(CCLaP publishes mini-reviews of both books and movies on a regular basis, none lasting more than a few hundred words. Click here for the full list.)
Now And Forever (2007)
By Ray Bradbury
William Morrow / ISBN: 978-0-061-13156-1
I've mentioned here several times now, how it is that the literature I in particular grew up on was heavily dominated by so-called "Golden Age" science-fiction (or SF) -- authors like Isaac Asimov, Arthur C Clarke, Robert Heinlein, Frank Herbert, and lots of others who first came into their own in the 1950s and '60s. This was a particularly special time for the SF genre, in fact, with many of its landmarks set to celebrate their 50th anniversaries in the coming years; a time not only when public interest in the genre was at its highest, not only when the US's real space program was at its frenziest, but also when many people considered the most exciting things in the arts to be coming out of the genre as well, with SF authors for example able to tackle such topics as religion, politics and identity in a way that mainstream literature simply could not.
Sadly, we're living in an age of history when most of the remaining golden-age SF authors are dying (in fact, Clarke himself sadly passed away a few weeks before this review was written); fortunately, though, not only is golden-age author Ray Bradbury still alive, but is one of the few writers from that period still publishing new work, certainly nothing that will be considered the best of his career but still highly readable and entertaining in many cases. 2007, for example, saw the issue of two "new" novellas, entitled "Somewhere a Band Is Playing" and "Leviathan '99," which are technically not actually "new" but are for sure getting their first original publishings in these forms in this particular manuscript. Because "Leviathan," actually, has been published in several different ways besides this novella one over the decades, including a screenplay and a novel and yet another screenplay (all of them inspired by Bradbury's adaptation of Moby Dick for director John Huston in the 1950s); according to his introduction, though, Bradbury has never been completely happy with any of the forms, which is why in the twilight of his life he decided to revisit the original novella they all came from, and finally get the story version into publishable shape. And then the other, "Somewhere a Band Is Playing," has never technically been published before at all, but is nonetheless a story that Bradbury has been working on for half a century (again, according to the introduction), something that he wanted to have reflect his magical childhood memories of briefly living in the pre-industrialized American Southwest, and that he simply thought was finally time to finish and publish after fifty years of tinkering (yeah, and you thought you were a procrastinating writer).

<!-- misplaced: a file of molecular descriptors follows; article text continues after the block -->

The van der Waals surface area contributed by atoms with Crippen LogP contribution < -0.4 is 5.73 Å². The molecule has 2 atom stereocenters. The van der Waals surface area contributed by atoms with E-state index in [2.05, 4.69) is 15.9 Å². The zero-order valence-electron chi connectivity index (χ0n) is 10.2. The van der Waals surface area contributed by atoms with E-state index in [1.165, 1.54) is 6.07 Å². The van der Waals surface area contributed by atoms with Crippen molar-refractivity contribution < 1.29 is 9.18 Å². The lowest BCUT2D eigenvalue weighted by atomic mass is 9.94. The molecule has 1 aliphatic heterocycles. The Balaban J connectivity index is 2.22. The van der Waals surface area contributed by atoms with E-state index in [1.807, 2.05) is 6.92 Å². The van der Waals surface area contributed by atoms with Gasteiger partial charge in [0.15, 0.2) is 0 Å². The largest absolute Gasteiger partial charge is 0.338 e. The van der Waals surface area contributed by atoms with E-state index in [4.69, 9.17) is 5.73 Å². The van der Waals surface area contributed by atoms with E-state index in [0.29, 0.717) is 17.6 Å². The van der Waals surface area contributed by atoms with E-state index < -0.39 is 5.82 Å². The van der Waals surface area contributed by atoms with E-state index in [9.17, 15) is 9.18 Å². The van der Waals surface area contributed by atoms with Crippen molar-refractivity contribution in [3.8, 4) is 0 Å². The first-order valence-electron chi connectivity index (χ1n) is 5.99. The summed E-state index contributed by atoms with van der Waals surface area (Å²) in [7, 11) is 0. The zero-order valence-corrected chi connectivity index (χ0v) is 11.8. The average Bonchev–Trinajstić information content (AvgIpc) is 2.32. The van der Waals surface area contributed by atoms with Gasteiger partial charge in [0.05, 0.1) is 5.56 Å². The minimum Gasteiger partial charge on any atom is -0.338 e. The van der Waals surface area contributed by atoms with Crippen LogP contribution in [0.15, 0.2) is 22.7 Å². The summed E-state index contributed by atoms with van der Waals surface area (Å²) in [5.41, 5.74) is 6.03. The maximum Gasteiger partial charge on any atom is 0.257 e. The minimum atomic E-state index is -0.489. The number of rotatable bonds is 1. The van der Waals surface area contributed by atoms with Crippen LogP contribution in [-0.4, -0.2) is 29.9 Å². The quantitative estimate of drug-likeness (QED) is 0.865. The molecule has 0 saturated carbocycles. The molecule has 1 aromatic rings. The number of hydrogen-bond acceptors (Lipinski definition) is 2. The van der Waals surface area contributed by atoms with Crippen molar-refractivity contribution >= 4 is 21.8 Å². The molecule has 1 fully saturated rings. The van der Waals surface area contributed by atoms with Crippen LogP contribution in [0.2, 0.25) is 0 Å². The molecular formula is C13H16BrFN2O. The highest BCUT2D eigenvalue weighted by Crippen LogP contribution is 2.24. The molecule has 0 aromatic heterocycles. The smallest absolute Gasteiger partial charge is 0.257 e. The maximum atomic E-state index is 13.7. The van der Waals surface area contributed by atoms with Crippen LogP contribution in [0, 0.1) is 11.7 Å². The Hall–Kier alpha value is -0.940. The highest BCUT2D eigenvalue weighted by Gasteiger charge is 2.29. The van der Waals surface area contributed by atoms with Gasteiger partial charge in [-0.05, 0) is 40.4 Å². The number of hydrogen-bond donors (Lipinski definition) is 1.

As you can tell, then, you need to be prepared for two very old-fashioned stories when you pick up Now And Forever, even with this being a new book of unpublished material; and as always with Bradbury, you also need to brace yourself for a precious, overly-written personal style, one that turns a lot of people off from the very start. Because that's the thing that's made Bradbury have such a weird relationship with the SF genre over the decades -- that in his best work, books like The Martian Chronicles and Fahrenheit 451, he uses science-fiction to rein in his prose and ideas, to sharply focus them in a cold, modern environment so that they're at their most effective, while in a lot of his other work he has a tendency to wander into merely supernatural territory, and to couch the plots in schmaltz-laden nostalgic looks at overly delicate childhoods that never could've actually existed. (Confused? Think of Garrison Keillor writing a horror story. Or better yet, don't.) If you fall on the 'bleh' side of such audience splitters as Dandelion Wine and Something Wicked This Way Comes, you're bound not to like Now And Forever too much either; but like I said, I'm giving the book a few extra points today as well for merely existing. A man in Bradbury's position has every right to rest back on his laurels at this point in his life, and to simply bask in the glow of all the people who wish to rightly worship him; the fact that he's still working on and publishing new stories, still subjecting himself to the same potential random damning criticism as any other 27-year-old first-time-novelist schmuck, I think is something to be even more admired than his existing ouevre, the sign of a true artist who is truly passionate about his life and work.
Out of 10: 8.2